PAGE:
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Assess Leadership Team Members in Five Easy Steps

Thanks to its partnership with publisher Eye on Education, EducationWorld is pleased to present this tip from The Principal's Guide to the First 100 Days of the School Year: Creating Instructional Momentum, by Shawn Joseph. The book provides advice and resources to help leaders build instructional momentum and continue their success throughout the school year. Following are strategies that new leaders can use to assess their leadership team members.

When you begin as the principal, you need to understand who you have on your team and if everyone has the capacity to carry out the school’s shared vision of excellence. Many new principals rely on advice about their initial team offered by their predecessor, the board of directors, the superintendent, or a central office supervisor. I recommend speaking with these individuals and taking a few notes, but I would never totally trust secondhand information. Here are five suggestions for assessing your leadership team members.
 

  1. First, read your leadership team members’ personnel files. Spend a day in your human resources unit with a list of your school leaders. Read their previous evaluations and any other information that has been placed in their files. This will tell you about the quality and type of feedback your new team has received in the past. If the school has an informal file to which you have access, read that as well. As you're reading, ask yourself “Are there any issues that I should be aware of relating to my leadership team’s ability to effectively lead at this school? Who are my superstars and why? Who needs support, from your perspective, and why?”
     
  2. Second, meet with each leadership team member individually. Although this task is time-consuming, it is very important. You want them to know that you are interested in knowing them and knowing about their abilities. In this initial meeting, I would recommend that you simply ask them to share what they value most about the school and what they think needs to change. Ask about their desire to be a leader in the school. What motivates them to want to be there? What has been their greatest accomplishment at the school or through their leadership in schools? What challenges have they faced? What is their perspective on their department or grade-level team? You should take copious notes during these meetings, and focus your efforts on listening. If you talk too much during these first meetings, you may scare people into hiding their true selves. Your goal in this initial meeting is to try to understand the “system in place.” You want to know what the values and perceptions of the leadership team were before your arrival.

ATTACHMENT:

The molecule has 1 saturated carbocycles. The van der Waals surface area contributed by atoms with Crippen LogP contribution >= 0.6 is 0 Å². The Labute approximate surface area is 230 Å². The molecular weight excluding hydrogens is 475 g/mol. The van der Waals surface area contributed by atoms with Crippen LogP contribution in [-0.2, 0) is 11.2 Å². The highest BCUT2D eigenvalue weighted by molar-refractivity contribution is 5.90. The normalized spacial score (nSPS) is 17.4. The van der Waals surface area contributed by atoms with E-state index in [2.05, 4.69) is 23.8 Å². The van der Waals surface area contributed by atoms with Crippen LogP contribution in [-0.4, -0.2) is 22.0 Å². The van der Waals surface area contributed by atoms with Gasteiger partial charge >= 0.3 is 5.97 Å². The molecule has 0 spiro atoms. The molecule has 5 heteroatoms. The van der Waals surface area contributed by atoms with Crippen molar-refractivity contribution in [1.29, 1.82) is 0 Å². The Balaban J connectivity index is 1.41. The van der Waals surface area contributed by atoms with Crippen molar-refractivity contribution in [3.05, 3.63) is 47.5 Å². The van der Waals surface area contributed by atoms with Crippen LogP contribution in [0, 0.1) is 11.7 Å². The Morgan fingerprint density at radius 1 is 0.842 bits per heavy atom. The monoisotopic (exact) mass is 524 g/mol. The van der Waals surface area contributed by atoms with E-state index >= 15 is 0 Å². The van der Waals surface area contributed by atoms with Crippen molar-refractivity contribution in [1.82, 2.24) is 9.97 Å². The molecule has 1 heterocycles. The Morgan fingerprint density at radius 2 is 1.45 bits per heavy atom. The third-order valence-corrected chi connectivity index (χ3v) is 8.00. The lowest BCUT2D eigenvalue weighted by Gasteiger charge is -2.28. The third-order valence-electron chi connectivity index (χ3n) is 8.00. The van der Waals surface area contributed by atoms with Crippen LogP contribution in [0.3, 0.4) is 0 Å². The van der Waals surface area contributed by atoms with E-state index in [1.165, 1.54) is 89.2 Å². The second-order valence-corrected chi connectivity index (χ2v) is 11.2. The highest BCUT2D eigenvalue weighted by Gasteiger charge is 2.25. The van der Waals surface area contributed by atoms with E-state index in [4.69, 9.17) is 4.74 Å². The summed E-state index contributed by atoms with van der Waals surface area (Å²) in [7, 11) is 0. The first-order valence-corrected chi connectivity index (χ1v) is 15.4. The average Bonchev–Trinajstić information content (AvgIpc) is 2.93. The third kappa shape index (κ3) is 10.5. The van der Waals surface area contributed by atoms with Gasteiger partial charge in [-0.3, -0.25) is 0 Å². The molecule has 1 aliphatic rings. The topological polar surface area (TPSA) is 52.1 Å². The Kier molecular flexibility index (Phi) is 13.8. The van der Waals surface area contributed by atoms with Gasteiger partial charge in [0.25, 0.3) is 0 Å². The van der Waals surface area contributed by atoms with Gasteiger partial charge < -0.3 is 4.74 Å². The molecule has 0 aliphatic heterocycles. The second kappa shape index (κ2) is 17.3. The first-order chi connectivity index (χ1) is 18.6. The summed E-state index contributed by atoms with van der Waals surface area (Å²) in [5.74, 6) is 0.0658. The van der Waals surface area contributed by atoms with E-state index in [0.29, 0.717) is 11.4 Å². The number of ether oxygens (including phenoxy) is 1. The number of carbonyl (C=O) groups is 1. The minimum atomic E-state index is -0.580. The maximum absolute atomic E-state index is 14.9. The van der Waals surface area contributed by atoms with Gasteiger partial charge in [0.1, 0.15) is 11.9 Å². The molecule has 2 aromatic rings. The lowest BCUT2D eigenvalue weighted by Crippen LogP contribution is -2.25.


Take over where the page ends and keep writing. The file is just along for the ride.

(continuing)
3. Third, read samples of each leadership team member’s previous observations of teachers. Different individuals may serve as qualified observers in addition to the principal. You should spend time reading previous observations from each qualified observer to see the type of feedback observers have historically given to teachers in the school. Reading the reports of qualified observers will tell you a great deal about their communication skills, their ability to communicate instructional priorities and support teachers, and their thinking. Ask yourself, “Does it look like this person took the observation process seriously by providing rich, specific feedback to teachers? Is this person a strong communicator in writing? Did this person complete observations on time? Do all of the observations look similar?” Reading a variety of observations will also allow you to identify consistency with regard to school-wide expectations and instructional priorities across subject areas.
     
  4. Fourth, have the leadership team members assess how they used their time in the past. The leaders in your building developed their working habits prior to your arrival. You want to know what they have done, so you’ll know how to assist them with the change process if you need to change the way things are done. One useful activity is to ask your leadership team members and your administrators to complete a pie chart identifying the percentage of time they engage in the following activities per week: (1) formally and informally observing teachers, if it is appropriate: (2) planning for department or grade-level meetings; (3) managing budget items; (4) leading cohorts of teachers in planning; (5) planning staff development activities; (6) monitoring data such as students’ grades and unit assessment data and (7) other activities. Their feedback will reveal their perceptions of how they use their time and, more importantly, allow you to engage in meaningful dialogue about what is important. The key here is that you are digging deeper into understanding the system that has been in place prior to your arrival.
     
  5. Finally, review your school district’s evaluation criteria for each leadership team member’s job description (if these exist), and narrow the focus down to three or four measurable priorities. Many districts have spent a considerable amount of time and research identifying evaluation standards for administrators and school leaders. Conversely, some school districts, private school networks and charter schools have not established clearly written job descriptions for leadership team members. Other schools have antiquated job descriptions that are no longer appropriate. Hundreds of different evaluation criteria are used across the country, and the complexity of these evaluation criteria varies from district to district.

Your school’s success depends upon the quality of the leaders who surround you. Do not make assumptions about the quality of your leaders or their ability to do the job. As the principal, you have the power to make everything very clear so that leaders can be successful.

 

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